proxy_passrules as well. basically - most of my recent work has involved updating not only nginx itself, but my configuration files as well. like my CSS bloat above, my web server files also have alot of old cruft and commented out code that makes everything sort of chaotic, and as a result trying to retroactively pore over configs when something breaks has become a hassle.
a big part of this current effort has been implementing something i have always done in another part of my life, the kitchen: cleaning as i cook, so to speak. throughout this entire bug-hunt, i am also trying to tidy up code so that the next time i have to do this, i'll hopefully have an easier time going through all my code.
hazardous is now http/3 compliant! :)
this required building a dev branch build of nginx, complicated by two things i would have to do: compiling google's open-source boringssl library, and brotli.
# store the current dir CUR_DIR=$(dirname $(readlink -f $0)) sudo apt install -y build-essential libpcre3-dev libssl-dev cmake meson flex mkdir factory cd $CUR_DIR/factory wget https://hg.nginx.org/nginx-quic/archive/quic.tar.gz tar xvf quic.tar.gz git clone https://github.com/google/ngx_brotli cd $CUR_DIR/factory/ngx_brotli git submodule update --init cd $CUR_DIR/factory git clone https://github.com/google/boringssl cd boringssl mkdir build && cd build cmake -GNinja .. ninja cd $CUR_DIR/factory/nginx-quic-quic $CUR_DIR/factory/nginx-quic-quic/auto/configure --with-debug --with-http_ssl_module \ --with-http_v2_module --with-http_v3_module \ --with-compat --add-dynamic-module=../ngx_brotli \ --with-cc-opt="-I../boringssl/include" \ --with-ld-opt="-L../boringssl/build/ssl \ -L../boringssl/build/crypto" make && make install
notes: you might have to copy files from the
objs/ directory, even after running
make install as root. this can be avoided by setting flags in the configuration to account for the way your nginx server files are laid out. regardless, you'll want to make sure the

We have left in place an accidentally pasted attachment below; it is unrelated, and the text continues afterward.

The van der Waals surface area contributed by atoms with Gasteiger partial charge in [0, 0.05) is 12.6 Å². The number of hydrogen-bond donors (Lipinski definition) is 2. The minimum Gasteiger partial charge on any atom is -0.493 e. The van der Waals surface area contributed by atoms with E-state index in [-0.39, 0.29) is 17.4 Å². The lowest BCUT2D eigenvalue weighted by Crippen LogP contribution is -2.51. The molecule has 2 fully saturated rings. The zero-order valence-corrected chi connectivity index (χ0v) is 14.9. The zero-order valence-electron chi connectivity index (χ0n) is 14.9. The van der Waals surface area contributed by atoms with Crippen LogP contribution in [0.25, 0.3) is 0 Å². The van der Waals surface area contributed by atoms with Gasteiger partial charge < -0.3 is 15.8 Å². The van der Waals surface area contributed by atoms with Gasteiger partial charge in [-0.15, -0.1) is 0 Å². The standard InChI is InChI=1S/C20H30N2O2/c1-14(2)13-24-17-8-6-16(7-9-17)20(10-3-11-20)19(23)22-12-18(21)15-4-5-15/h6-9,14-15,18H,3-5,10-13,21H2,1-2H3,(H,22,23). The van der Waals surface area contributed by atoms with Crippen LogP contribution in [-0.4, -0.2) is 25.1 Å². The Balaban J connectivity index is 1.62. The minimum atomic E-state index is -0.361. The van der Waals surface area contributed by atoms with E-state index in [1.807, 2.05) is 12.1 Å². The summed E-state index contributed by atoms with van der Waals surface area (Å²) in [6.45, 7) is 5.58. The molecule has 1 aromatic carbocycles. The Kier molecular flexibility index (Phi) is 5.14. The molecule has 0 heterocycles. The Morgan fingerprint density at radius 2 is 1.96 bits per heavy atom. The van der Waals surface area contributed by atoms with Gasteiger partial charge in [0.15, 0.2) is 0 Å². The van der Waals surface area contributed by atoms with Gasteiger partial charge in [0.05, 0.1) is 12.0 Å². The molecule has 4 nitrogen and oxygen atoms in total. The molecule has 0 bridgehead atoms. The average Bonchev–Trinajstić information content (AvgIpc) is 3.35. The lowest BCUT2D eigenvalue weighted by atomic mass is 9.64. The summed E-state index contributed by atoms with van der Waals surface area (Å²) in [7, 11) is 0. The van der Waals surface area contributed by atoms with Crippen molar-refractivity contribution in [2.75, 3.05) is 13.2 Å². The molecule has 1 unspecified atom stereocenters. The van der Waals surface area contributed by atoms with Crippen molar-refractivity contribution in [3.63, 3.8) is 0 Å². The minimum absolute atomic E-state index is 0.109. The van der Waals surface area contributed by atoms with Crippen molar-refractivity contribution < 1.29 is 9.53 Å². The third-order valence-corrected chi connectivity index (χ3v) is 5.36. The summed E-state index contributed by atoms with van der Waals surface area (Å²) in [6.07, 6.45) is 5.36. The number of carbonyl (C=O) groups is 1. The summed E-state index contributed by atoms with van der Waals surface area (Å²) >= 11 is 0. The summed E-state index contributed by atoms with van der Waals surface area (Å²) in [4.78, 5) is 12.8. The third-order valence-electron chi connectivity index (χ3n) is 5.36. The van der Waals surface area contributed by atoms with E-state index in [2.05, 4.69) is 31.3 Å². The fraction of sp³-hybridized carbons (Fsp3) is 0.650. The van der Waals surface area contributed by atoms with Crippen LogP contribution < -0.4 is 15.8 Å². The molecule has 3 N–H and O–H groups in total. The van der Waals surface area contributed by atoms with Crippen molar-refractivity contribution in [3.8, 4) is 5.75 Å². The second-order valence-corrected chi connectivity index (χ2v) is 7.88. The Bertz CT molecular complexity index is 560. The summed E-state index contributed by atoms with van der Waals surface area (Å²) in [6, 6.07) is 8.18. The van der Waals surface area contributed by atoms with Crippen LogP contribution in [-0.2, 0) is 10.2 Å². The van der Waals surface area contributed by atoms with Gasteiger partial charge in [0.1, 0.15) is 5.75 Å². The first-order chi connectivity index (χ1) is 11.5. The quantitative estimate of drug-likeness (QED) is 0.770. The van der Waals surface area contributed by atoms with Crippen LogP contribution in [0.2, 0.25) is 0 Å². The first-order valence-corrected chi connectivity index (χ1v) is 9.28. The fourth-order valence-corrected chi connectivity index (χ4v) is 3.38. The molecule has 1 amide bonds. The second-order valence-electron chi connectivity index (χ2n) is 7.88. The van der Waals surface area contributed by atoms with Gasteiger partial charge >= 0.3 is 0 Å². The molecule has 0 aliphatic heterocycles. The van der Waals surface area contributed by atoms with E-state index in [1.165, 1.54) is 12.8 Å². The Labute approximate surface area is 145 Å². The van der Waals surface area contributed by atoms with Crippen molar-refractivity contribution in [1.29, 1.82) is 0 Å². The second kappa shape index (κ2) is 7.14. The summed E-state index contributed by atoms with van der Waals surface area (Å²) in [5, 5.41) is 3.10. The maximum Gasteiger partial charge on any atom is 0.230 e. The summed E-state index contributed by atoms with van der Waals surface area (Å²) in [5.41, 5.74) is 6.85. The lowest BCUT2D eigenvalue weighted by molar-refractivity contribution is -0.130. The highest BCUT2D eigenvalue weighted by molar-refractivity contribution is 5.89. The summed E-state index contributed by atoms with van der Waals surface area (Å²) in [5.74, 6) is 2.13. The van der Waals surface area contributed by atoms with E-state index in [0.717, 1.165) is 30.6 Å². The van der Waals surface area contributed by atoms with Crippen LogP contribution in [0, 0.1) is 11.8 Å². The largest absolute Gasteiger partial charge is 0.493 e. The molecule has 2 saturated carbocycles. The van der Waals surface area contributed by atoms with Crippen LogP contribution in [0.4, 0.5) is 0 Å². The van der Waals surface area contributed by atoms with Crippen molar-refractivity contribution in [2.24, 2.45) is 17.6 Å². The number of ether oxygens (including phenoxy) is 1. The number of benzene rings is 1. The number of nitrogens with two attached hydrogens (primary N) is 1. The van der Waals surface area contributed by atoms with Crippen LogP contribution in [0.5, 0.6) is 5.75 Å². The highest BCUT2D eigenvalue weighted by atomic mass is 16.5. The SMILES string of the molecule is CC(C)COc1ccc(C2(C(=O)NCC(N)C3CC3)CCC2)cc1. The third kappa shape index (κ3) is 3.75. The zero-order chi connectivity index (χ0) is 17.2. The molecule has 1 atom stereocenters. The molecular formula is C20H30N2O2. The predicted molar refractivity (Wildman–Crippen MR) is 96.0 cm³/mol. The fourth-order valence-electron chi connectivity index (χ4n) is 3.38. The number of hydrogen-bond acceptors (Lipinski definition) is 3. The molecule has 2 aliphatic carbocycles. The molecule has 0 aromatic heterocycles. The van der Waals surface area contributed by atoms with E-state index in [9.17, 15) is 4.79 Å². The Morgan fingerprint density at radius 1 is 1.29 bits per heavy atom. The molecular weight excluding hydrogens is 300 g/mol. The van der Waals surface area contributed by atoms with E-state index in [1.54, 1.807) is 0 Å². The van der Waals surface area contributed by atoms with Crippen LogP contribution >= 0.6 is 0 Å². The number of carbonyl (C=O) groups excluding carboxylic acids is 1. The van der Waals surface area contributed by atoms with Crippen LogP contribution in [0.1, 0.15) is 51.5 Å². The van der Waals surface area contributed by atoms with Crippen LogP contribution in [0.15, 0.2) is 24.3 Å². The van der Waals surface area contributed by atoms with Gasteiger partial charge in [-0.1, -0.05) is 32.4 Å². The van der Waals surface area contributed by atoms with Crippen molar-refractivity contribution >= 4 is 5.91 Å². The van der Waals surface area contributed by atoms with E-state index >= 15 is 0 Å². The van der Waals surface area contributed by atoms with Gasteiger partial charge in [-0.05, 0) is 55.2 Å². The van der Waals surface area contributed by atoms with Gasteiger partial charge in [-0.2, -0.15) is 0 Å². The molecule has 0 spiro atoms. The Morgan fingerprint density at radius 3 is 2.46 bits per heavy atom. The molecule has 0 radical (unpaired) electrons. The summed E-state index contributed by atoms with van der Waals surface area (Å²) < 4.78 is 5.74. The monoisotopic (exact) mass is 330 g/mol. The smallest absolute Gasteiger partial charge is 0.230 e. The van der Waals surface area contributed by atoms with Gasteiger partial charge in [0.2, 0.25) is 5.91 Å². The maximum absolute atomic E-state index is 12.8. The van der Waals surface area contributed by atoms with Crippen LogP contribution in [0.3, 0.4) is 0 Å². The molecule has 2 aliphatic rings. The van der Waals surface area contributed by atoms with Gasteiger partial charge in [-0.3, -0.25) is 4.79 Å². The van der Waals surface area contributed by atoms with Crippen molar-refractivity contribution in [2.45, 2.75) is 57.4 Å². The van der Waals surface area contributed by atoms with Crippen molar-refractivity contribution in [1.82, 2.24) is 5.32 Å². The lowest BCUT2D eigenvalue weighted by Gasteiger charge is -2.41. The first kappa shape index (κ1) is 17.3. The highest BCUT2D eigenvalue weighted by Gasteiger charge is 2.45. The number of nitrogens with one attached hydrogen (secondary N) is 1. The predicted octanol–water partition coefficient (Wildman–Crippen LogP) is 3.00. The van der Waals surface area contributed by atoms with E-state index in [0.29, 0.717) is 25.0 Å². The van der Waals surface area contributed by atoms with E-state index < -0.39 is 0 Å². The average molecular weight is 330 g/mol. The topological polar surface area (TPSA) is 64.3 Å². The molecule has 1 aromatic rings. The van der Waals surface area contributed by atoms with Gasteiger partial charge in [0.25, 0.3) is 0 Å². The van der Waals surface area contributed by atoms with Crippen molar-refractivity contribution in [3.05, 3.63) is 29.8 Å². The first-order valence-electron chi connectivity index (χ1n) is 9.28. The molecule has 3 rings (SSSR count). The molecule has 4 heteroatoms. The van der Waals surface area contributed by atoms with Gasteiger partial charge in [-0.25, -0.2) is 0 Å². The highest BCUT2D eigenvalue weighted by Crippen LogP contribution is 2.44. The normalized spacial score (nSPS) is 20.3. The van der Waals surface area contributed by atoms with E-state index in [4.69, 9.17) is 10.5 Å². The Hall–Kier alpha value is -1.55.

objs/nginx binary replaces the binary located when running
echo $(which nginx). additionally, the
objs/*.so modules should be moved to a directory your nginx installation auto-loads dynamic modules from.
this build currently powers hazardous. and this page is being served over a QUIC connection!
not too much going on with hazardous. playing around with ergo, seeing about hosting an irc channel. check out my friend's movie review blog!
nothing much behind the scenes. some small updates to cargo bay and my irssi setup. my current mood is "back to basics" so i've just been writing command line programs more, building on that sort of thing.
the most recent [web page test] showed not much needs changing :) A's all across the board, as well as an A+ for my security!
felt productive so i posted some stuff; links up above!
merry new year's! it only took me a handful of months to write this update. been busy in real life, just trying to pay bills and whatnot. haven't done much behind the scenes, besides occasionally tunneling into the server to run updates for debian.
looking to polish a draft i have written on my current stack - still trying to resolve some complex issues i have with regards to microsoft inexplicably surging to the top of the development platform rankings. that being said, writing this update post was as simple as opening VSCode and connecting to this server. upon logging in, this file opened up and i just started typing. after this sentence i will save it, and that is the extent of effort it takes to push written content to a website in 2021.